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Foreign College students working in Japan,

Fukuoka_Drifter

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I am planning on going to TUJ this spring semester. Before I make this jump, I would like to know what other foreign students do for a living while going to school in Japan...
 

Glenski

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It probably depends on your level of Japanese. Can't really be a store clerk or waiter/waitress if you don't speak/read the language. Does TUJ have a job service center?

And, you know, of course, that you have to get special permission to work on a student visa, right?
 

dblbstrd

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And, you know, of course, that you have to get special permission to work on a student visa, right?
Getting that permission is a matter of filling out a form and turning it in to the school, then waiting a few days.

Most of the students in Japan from places like the US don't usually do the typical part time jobs.. a lot of them are on one-year exchanges on the JASSO scholarship or something similar, which is for the most part enough to get by.
You might be able to have some success doing private English lessons under the table, or you might even find a small English school that will employ you part time. That is where you will make the most money.

I've seen foreign students (all non-westerners) working in fast food joints, convenience stores, and the likes, but I can't recall seeing any westerners doing it. You can easily make 2000 yen an hour (or more if you're good) teaching or tutoring English, or you can make 900 yen an hour working at McDonald's. Not a difficult choice.
 

Glenski

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Getting that permission is a matter of filling out a form and turning it in to the school, then waiting a few days.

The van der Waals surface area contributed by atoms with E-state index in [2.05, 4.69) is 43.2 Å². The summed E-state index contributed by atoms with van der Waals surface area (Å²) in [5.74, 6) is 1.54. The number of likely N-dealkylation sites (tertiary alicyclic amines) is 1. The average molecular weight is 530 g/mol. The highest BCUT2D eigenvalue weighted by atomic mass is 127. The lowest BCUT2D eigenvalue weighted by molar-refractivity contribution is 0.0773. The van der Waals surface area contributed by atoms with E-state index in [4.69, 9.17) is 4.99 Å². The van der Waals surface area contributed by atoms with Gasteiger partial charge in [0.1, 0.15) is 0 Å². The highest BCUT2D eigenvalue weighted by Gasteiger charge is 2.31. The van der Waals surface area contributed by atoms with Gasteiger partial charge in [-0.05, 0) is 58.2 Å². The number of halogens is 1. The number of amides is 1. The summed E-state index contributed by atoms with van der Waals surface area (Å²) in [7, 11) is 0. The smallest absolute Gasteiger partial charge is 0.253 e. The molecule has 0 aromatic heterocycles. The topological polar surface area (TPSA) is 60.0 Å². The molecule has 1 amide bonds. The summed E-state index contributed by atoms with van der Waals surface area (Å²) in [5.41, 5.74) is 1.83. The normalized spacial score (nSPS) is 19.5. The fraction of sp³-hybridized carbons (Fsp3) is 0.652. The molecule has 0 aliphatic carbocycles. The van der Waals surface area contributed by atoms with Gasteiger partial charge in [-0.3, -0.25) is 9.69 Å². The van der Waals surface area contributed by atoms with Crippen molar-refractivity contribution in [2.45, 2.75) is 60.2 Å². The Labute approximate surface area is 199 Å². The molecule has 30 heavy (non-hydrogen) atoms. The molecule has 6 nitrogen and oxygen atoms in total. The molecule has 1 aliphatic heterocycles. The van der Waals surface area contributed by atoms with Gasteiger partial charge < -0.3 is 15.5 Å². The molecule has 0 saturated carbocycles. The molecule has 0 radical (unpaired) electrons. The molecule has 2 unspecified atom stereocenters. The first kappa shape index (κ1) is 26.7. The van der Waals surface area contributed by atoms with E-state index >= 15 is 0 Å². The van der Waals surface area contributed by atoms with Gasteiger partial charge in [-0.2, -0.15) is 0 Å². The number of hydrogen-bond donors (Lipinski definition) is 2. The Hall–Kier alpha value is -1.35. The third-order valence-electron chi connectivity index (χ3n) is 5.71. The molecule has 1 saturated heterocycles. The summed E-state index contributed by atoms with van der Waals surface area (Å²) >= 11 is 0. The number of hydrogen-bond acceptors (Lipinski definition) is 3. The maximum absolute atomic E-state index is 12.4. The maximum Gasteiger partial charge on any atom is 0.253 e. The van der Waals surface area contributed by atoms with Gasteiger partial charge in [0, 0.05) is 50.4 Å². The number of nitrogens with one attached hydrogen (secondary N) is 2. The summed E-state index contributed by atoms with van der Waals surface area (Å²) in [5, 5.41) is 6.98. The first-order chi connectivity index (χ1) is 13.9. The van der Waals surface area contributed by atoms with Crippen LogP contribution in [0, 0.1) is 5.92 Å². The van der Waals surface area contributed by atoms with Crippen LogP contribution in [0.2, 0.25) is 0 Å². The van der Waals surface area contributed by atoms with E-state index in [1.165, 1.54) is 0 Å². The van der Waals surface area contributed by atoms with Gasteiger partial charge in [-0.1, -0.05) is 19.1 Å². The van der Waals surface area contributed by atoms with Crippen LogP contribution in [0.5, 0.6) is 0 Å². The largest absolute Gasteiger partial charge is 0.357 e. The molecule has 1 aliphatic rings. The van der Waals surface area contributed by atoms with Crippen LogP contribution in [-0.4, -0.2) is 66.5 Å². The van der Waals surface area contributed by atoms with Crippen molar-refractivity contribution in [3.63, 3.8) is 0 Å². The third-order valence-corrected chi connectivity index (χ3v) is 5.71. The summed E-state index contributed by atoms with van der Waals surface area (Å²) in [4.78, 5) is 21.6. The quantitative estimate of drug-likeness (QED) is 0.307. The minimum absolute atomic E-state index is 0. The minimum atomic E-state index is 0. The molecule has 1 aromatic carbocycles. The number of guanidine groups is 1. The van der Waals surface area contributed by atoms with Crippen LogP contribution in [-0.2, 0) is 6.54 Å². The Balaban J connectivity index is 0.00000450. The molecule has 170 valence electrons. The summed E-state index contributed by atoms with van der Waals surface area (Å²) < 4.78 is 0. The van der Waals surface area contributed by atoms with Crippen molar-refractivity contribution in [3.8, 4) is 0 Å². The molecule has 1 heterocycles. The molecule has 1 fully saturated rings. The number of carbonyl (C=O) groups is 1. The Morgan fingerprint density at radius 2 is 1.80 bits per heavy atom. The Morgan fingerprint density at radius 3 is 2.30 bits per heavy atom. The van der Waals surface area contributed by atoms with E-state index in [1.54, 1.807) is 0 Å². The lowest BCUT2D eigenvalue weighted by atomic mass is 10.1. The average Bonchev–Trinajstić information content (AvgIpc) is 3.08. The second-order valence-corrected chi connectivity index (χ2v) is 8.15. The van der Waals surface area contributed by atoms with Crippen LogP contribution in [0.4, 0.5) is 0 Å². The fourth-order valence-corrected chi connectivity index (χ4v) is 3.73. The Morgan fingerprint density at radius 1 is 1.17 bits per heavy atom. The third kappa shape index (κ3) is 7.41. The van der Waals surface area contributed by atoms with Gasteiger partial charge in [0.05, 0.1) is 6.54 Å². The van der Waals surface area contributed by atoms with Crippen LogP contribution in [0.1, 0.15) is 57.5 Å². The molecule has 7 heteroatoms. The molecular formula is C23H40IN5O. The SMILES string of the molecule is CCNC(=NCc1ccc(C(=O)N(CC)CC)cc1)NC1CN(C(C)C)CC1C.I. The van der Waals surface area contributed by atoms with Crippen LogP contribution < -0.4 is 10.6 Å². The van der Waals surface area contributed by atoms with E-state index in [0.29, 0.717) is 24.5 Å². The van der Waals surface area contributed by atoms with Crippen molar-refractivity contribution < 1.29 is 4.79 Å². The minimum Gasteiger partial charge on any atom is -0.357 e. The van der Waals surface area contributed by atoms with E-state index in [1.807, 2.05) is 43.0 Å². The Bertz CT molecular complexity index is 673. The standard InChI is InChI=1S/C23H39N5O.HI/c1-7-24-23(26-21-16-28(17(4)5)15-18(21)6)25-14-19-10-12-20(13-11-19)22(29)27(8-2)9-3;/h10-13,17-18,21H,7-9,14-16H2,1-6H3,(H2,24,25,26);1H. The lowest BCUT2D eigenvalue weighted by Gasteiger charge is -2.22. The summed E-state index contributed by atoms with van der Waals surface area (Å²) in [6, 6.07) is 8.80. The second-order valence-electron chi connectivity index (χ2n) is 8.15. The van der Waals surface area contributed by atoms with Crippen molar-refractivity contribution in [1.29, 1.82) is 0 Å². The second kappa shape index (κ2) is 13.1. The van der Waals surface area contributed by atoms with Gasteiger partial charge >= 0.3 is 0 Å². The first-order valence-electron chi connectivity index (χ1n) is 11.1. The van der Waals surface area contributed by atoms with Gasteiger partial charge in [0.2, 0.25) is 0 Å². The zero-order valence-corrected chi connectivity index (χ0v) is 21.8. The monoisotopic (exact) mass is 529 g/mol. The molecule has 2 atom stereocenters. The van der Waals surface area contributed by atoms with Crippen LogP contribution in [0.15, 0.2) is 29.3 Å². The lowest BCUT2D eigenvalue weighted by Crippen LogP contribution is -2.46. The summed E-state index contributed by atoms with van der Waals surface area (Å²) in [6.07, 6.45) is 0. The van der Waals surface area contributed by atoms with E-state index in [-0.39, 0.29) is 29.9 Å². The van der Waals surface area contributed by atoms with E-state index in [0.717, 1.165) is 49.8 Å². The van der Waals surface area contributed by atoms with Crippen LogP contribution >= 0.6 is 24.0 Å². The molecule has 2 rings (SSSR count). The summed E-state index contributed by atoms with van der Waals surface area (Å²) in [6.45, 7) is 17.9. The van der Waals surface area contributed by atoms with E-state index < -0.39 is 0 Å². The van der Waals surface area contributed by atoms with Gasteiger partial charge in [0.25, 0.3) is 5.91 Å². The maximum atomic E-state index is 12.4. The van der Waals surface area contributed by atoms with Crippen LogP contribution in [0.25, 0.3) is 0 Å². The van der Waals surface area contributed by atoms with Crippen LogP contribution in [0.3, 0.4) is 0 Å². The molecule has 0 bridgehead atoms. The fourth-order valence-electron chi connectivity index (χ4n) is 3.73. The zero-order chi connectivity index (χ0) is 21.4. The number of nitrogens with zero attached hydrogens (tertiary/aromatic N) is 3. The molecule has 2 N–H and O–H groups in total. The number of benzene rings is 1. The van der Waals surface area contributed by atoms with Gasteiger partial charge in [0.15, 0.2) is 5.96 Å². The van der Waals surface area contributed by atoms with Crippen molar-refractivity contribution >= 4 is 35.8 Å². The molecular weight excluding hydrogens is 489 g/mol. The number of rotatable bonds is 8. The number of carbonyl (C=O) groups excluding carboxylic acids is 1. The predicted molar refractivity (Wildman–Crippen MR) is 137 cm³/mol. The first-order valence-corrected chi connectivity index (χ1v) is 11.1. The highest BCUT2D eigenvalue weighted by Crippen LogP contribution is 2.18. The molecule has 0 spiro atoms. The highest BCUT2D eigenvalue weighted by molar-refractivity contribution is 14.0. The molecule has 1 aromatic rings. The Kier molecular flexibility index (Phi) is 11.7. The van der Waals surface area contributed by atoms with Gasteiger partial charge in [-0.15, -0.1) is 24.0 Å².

Most of the students in Japan from places like the US don't usually do the typical part time jobs.. a lot of them are on one-year exchanges on the JASSO scholarship or something similar, which is for the most part enough to get by.
You might be able to have some success doing private English lessons under the table, or you might even find a small English school that will employ you part time. That is where you will make the most money.
Be careful about doing this without permission from immigration! Why risk your student visa status when a simple matter of paperwork will make you legal?
 

dblbstrd

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Be careful about doing this without permission from immigration! Why risk your student visa status when a simple matter of paperwork will make you legal?
That is fair, and very true, but I didn't explicitly say anything about working without the proper paperwork in place. If you are ever working at an actual established place, they should ask for it anyway.
If you're just doing one-on-one lessons with somebody in a cafe, it's kind of grey-area, there's nowhere for the paperwork to go through on that end since you're not on any payroll kind of thing. Doesn't hurt to fill out the form and turn it into your school either way.
 

Glenski

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That is fair, and very true, but I didn't explicitly say anything about working without the proper paperwork in place.
Then what did you mean by this statement, if not working illegally?

"You might be able to have some success doing private English lessons under the table,"


If you are ever working at an actual established place, they should ask for it anyway.
Should, but it doesn't happen in every case. There are some unscrupulous employers who get foreigners to rush here on tourist status, string them along with false stories about "delays" or "mistakes" in visa processing, and have them working at lower wages until they have overstayed, and then kick them out with no legal recourse.

If you're just doing one-on-one lessons with somebody in a cafe, it's kind of grey-area, there's nowhere for the paperwork to go through on that end since you're not on any payroll kind of thing. Doesn't hurt to fill out the form and turn it into your school either way.
It's not gray. Working without the proper visa permission is illegal. Want to do private lessons? Get permission. It's just not that difficult.
 
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